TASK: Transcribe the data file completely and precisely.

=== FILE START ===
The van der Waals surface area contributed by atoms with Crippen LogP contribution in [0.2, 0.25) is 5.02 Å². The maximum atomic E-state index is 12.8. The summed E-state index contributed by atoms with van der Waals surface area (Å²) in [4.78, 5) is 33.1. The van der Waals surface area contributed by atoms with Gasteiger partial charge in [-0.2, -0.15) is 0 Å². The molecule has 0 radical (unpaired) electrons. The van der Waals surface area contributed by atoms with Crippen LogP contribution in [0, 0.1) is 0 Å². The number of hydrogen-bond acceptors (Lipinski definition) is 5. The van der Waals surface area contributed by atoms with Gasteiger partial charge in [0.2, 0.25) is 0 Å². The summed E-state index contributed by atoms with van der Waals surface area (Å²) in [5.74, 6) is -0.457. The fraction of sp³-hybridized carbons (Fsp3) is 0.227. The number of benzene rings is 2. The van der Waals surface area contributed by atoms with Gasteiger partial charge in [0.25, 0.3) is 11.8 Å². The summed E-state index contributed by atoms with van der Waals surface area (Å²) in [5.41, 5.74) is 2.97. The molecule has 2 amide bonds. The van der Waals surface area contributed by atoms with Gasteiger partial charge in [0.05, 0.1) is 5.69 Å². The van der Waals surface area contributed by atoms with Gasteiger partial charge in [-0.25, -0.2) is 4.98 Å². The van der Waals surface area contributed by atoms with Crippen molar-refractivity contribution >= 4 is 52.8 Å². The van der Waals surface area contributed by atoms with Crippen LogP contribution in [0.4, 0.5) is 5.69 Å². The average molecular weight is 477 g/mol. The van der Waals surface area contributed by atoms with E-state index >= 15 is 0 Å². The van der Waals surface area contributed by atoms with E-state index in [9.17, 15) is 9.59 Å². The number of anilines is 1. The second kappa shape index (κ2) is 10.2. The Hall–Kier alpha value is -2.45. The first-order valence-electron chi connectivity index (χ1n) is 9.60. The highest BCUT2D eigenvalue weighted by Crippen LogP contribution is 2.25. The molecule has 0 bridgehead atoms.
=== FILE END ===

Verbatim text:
The van der Waals surface area contributed by atoms with Crippen LogP contribution in [0.2, 0.25) is 5.02 Å². The maximum atomic E-state index is 12.8. The summed E-state index contributed by atoms with van der Waals surface area (Å²) in [4.78, 5) is 33.1. The van der Waals surface area contributed by atoms with Gasteiger partial charge in [-0.2, -0.15) is 0 Å². The molecule has 0 radical (unpaired) electrons. The van der Waals surface area contributed by atoms with Crippen LogP contribution in [0, 0.1) is 0 Å². The number of hydrogen-bond acceptors (Lipinski definition) is 5. The van der Waals surface area contributed by atoms with Gasteiger partial charge in [0.2, 0.25) is 0 Å². The summed E-state index contributed by atoms with van der Waals surface area (Å²) in [5.74, 6) is -0.457. The fraction of sp³-hybridized carbons (Fsp3) is 0.227. The number of benzene rings is 2. The van der Waals surface area contributed by atoms with Gasteiger partial charge in [0.25, 0.3) is 11.8 Å². The summed E-state index contributed by atoms with van der Waals surface area (Å²) in [5.41, 5.74) is 2.97. The molecule has 2 amide bonds. The van der Waals surface area contributed by atoms with Gasteiger partial charge in [0.05, 0.1) is 5.69 Å². The van der Waals surface area contributed by atoms with Gasteiger partial charge in [-0.25, -0.2) is 4.98 Å². The van der Waals surface area contributed by atoms with Crippen molar-refractivity contribution >= 4 is 52.8 Å². The van der Waals surface area contributed by atoms with Crippen LogP contribution in [0.4, 0.5) is 5.69 Å². The average molecular weight is 477 g/mol. The van der Waals surface area contributed by atoms with E-state index >= 15 is 0 Å². The van der Waals surface area contributed by atoms with E-state index in [9.17, 15) is 9.59 Å². The number of anilines is 1. The second kappa shape index (κ2) is 10.2. The Hall–Kier alpha value is -2.45. The first-order valence-electron chi connectivity index (χ1n) is 9.60. The highest BCUT2D eigenvalue weighted by Crippen LogP contribution is 2.25. The molecule has 0 bridgehead atoms.